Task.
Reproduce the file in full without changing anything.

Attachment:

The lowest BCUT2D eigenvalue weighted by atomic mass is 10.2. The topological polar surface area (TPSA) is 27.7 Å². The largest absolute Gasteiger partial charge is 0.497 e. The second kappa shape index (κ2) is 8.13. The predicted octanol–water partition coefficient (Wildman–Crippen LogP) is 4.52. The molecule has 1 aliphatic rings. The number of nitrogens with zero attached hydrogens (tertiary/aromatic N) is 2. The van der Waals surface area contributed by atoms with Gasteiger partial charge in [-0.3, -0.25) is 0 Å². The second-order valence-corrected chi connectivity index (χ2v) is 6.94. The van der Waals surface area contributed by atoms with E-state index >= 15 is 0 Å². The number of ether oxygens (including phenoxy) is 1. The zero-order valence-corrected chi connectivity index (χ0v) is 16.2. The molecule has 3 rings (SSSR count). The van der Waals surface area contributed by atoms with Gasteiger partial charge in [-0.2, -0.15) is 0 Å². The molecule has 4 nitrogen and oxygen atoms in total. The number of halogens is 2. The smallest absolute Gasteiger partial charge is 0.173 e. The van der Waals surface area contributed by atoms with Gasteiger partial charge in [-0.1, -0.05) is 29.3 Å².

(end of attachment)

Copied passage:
The lowest BCUT2D eigenvalue weighted by atomic mass is 10.2. The topological polar surface area (TPSA) is 27.7 Å². The largest absolute Gasteiger partial charge is 0.497 e. The second kappa shape index (κ2) is 8.13. The predicted octanol–water partition coefficient (Wildman–Crippen LogP) is 4.52. The molecule has 1 aliphatic rings. The number of nitrogens with zero attached hydrogens (tertiary/aromatic N) is 2. The van der Waals surface area contributed by atoms with Gasteiger partial charge in [-0.3, -0.25) is 0 Å². The second-order valence-corrected chi connectivity index (χ2v) is 6.94. The van der Waals surface area contributed by atoms with E-state index >= 15 is 0 Å². The number of ether oxygens (including phenoxy) is 1. The zero-order valence-corrected chi connectivity index (χ0v) is 16.2. The molecule has 3 rings (SSSR count). The van der Waals surface area contributed by atoms with Gasteiger partial charge in [-0.2, -0.15) is 0 Å². The molecule has 4 nitrogen and oxygen atoms in total. The number of halogens is 2. The smallest absolute Gasteiger partial charge is 0.173 e. The van der Waals surface area contributed by atoms with Gasteiger partial charge in [-0.1, -0.05) is 29.3 Å².